In sexual harassment literature the terms sometimes employed in this discussion are vicarious liability and constructive knowledge, where the former is treated as identical with strict liability and the latter is treated as identical with Police superior. Vicarious liability seems an appropriate term for characterizing strict liability in that in ordinary language it implies "automatic" liability. Vicarious liability is a legal concept that labels indirect responsibility for the direct acts of others. The first individual does not participate or direct the act to be done, but because of a particular relationship with the acting party, the first party must take responsibility for the acts of the other. The employer-employee relationship is subject to vicarious liability. An agency relationship must be established before the requirement that the harmful event occurred within the scope of employment.
Another component of this discussion involves "negligence principles" within the law. When Police superior is employed in determining liability and the terms "knew or should have known" are used to characterize liability, the idea of negligence on the part of the principal is included. When this occurs, the burden of proof falls upon the plaintiff to demonstrate that the employer "knew or should have known" of the harmful action.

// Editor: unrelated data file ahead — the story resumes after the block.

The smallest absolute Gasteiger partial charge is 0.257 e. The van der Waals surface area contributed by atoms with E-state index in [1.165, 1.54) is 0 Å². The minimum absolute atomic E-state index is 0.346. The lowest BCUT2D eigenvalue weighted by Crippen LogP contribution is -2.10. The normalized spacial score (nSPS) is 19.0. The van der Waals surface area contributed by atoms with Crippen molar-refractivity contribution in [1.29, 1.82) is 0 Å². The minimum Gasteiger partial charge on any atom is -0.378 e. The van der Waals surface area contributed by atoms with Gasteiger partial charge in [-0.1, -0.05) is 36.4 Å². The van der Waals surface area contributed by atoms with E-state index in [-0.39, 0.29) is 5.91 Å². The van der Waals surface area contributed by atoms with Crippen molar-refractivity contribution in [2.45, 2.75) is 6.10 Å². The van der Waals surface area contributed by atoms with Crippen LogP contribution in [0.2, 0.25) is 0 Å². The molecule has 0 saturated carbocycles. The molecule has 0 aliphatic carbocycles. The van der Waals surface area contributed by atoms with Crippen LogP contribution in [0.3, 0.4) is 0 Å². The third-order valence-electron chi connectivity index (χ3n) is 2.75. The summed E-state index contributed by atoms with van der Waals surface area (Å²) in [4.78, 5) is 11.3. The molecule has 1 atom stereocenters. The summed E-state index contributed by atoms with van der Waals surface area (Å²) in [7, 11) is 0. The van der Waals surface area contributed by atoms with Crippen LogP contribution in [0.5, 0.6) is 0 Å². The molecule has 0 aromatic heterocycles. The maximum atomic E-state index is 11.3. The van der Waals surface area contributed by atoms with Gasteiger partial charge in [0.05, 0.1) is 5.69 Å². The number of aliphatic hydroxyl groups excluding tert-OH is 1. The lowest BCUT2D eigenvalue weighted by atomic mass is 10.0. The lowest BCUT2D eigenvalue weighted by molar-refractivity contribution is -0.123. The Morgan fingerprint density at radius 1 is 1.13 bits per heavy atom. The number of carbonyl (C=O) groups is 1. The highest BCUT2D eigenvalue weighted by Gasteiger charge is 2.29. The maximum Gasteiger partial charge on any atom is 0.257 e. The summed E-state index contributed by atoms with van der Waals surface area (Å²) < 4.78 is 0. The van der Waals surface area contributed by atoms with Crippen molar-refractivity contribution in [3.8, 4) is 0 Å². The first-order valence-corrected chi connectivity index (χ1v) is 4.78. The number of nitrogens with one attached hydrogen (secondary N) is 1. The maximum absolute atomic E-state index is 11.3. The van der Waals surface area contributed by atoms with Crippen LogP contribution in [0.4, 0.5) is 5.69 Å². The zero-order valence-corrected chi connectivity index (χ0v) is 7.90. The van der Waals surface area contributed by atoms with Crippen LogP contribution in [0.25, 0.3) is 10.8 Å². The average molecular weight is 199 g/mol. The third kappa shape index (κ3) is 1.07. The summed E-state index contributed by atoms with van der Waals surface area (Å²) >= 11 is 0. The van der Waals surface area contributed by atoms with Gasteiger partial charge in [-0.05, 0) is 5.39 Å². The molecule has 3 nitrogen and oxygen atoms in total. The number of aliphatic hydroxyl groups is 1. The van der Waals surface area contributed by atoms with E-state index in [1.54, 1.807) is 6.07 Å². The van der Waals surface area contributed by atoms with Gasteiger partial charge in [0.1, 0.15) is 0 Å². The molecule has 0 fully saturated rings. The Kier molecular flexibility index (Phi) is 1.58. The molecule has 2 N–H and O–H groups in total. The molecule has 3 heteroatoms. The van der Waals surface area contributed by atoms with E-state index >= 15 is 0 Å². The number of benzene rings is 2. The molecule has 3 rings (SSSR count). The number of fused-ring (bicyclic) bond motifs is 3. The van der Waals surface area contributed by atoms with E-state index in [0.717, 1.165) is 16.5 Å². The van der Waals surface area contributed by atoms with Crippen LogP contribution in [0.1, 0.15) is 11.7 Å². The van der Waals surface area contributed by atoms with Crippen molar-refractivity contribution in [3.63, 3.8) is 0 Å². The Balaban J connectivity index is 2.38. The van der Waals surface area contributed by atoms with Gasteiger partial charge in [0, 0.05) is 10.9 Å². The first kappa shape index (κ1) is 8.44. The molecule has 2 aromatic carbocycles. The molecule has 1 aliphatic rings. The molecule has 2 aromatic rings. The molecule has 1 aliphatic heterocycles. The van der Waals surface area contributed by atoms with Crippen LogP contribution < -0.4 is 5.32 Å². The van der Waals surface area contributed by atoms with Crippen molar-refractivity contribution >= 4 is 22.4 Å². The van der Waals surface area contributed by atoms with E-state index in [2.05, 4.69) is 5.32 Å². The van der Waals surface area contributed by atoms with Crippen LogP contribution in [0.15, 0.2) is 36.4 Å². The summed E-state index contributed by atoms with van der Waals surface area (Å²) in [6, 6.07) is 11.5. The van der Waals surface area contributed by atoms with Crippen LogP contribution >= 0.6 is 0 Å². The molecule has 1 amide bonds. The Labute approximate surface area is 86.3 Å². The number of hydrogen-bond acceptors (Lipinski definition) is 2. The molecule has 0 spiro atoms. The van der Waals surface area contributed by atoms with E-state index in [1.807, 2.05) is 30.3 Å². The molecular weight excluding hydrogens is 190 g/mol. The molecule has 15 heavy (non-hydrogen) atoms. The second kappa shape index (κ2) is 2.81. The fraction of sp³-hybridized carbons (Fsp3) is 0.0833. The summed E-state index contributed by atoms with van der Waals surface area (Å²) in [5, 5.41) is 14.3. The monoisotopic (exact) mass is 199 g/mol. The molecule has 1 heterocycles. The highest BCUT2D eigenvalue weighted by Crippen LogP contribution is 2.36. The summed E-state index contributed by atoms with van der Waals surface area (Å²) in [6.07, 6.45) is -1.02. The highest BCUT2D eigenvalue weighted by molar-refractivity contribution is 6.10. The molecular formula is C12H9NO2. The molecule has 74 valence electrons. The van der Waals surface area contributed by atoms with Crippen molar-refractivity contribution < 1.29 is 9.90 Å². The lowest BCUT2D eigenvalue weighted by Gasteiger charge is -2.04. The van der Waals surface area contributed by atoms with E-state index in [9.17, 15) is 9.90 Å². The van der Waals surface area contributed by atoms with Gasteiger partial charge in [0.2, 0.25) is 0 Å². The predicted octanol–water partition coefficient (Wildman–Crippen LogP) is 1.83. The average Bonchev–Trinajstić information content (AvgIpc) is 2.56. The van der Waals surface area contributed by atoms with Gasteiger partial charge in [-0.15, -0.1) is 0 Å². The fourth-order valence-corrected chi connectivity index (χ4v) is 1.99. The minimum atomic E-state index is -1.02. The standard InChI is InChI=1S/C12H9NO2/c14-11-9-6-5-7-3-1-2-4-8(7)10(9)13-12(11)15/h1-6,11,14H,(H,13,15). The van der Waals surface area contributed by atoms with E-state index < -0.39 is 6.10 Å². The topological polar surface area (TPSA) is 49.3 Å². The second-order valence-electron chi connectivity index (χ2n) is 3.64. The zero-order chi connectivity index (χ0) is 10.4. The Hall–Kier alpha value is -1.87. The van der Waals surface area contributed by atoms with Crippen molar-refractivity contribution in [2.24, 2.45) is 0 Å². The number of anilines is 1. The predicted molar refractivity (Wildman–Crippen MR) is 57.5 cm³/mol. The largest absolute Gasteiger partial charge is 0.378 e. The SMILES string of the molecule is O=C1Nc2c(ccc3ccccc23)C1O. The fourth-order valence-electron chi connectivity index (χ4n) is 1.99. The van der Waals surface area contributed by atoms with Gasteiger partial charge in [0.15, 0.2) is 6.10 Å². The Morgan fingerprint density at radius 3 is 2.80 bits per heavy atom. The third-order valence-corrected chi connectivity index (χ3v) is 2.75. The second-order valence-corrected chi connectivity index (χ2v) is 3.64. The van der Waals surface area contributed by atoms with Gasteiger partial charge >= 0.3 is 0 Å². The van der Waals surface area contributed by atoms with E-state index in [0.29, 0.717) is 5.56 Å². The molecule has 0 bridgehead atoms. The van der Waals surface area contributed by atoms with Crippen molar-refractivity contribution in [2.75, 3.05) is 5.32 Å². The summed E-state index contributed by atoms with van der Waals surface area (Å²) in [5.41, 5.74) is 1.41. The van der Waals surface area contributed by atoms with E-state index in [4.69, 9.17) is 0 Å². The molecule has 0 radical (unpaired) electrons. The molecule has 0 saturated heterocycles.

Rehnquist set out agency principles as the sources for determining employer liability for sexual harassment cases. Respondent superior is the key principle in finding employer liability; however, sexual harassment cases have suggested the principal of strict liability may be applicable. Rehnquist remarks in conclusion that employers are not always "automatically liable,"8 suggesting that he is willing to consider a strict liability theory in employer liability, but that it could not be used solely as a rule to hold employers liable. Rehnquist obviously felt there may be a place for strict liability under the right circumstances.
From the material we have reviewed and our analysis of agency theory and Title VII, our conclusions rest upon three considerations. First, the court has made frequent use of agency theory in its rulings and made references to its application to Title VII in reaching its findings regarding sexual harassment cases and employer liability. This suggests to us that findings concerning employer liability are not limited to the sexual harassment cases being decided, but apply to all of Title VII. Justice Rehnquist has suggested that portions of agency principles, such as respondent superior and strict liability, can be applied in Title VII cases under the right circumstances. His remarks do not state that agency principles will only be applied in selected Title VII cases exclusive of retaliation cases.
The second consideration upon which we rest our conclusion is the instruction in the EEOC Compliance Manual, which limits "retaliation by others" and indicates that employers are responsible for curbing the...